2017-058 – Emergency Transport System

Background Ambulances transport about 5 million injured patients each year in the United States. Although only a few of these patients have neck or back injuries, an injury often cannot be ruled out; therefore full spinal immobilization is done. This includes a hard cervical collar that is placed on the patient who is then rolled onto their side and slid to the middle of a board, where they are then tied down for transport. Unfortunately, this current system has several well-known flaws. The cervical collar makes access to the neck difficult and pushes the jaw shut. This makes it very difficult to manage the airway, intubate the patient if necessary or even clear the airway if the patient vomits while tied on their back. It also stretches the cervical spine and concentrates any forces on the upper and lower levels. A hard board is painful and can cause decubiti. Since the board needs to be slippery so that the patient can be slid to the center, the patient must be firmly strapped down for transport. This restricts breathing and increases the risk of pressure injury. These are such serious problems that paralyzed patients are immediately placed onto a thick mattress as soon as their injury is diagnosed in the hospital. Backboards are also, “one size fits all”. This means that they do not fit either obese or small patients very well. This again means that the straps must be tight to restrain movement. A current market need exists for a patient transport system that is sturdy and comfortable, not slippery or hard, yet allows the patient to be easily placed on it. A transport system that also protects the patient from the forces generated by the moving ambulance, without tightly binding them, while leaving the neck exposed to allow for easy access to the mouth if needed, is also ideal. Technology Description Researchers at the University of New Mexico have developed a new patient transport system that addresses all the major flaws found in currently used backboards for patient transport. Using this innovative device, patients can be rolled into a comfortable transport system, without sliding them, which reduces the risk for injury. This system also accommodates large and small patients on a compact backboard. Furthermore, there is no need to slide the patient onto a hospital bed, when using this device. This transport system has innovative features that allow the loading procedure to be reversed without moving the patient. Gregg Banninger GBanninger@innovations.unm.edu 505-272-7908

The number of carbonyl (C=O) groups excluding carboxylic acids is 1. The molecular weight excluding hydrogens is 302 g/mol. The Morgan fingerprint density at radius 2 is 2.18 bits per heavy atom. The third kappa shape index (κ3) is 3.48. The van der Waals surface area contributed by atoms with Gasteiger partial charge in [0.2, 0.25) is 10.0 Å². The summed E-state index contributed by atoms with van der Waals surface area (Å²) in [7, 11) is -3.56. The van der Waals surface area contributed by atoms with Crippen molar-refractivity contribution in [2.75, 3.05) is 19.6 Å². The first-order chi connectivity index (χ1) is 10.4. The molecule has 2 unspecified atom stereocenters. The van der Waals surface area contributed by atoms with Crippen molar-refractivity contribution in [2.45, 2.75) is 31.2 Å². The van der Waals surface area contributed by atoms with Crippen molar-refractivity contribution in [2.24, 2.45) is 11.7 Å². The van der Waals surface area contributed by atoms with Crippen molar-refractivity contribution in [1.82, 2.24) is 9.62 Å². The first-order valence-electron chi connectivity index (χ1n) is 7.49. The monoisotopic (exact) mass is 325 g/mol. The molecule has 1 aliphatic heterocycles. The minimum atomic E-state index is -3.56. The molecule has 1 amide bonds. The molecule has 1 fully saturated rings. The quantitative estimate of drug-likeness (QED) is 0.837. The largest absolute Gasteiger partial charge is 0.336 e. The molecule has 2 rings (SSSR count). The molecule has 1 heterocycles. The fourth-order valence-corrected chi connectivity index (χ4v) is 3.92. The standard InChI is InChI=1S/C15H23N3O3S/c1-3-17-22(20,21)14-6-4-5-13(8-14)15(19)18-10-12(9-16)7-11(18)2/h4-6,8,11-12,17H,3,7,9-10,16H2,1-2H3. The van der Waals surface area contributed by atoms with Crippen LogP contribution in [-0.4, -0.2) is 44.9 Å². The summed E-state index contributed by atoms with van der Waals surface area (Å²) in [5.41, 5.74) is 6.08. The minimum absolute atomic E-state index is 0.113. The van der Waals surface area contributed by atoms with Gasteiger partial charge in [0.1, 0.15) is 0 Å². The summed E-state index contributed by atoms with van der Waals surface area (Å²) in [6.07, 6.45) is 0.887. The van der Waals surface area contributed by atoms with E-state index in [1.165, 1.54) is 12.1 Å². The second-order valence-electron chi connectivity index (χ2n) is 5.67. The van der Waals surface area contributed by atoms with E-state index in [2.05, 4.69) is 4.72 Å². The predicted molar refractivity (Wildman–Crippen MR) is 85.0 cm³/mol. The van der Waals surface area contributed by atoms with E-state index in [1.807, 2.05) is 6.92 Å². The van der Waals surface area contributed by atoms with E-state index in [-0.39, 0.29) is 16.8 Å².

Related Blog

Smart, interactive desk

Get ready to take your space management game to the next level with the University of Glasgow’s innovative project! By combining the

Mechanical Hamstring™

University of Delaware Technology Overview This device was created to allow athletes who suffer a hamstring strain to return to the field

Join Our Newsletter

                                                   Receive Innovation Updates, New Listing Highlights And More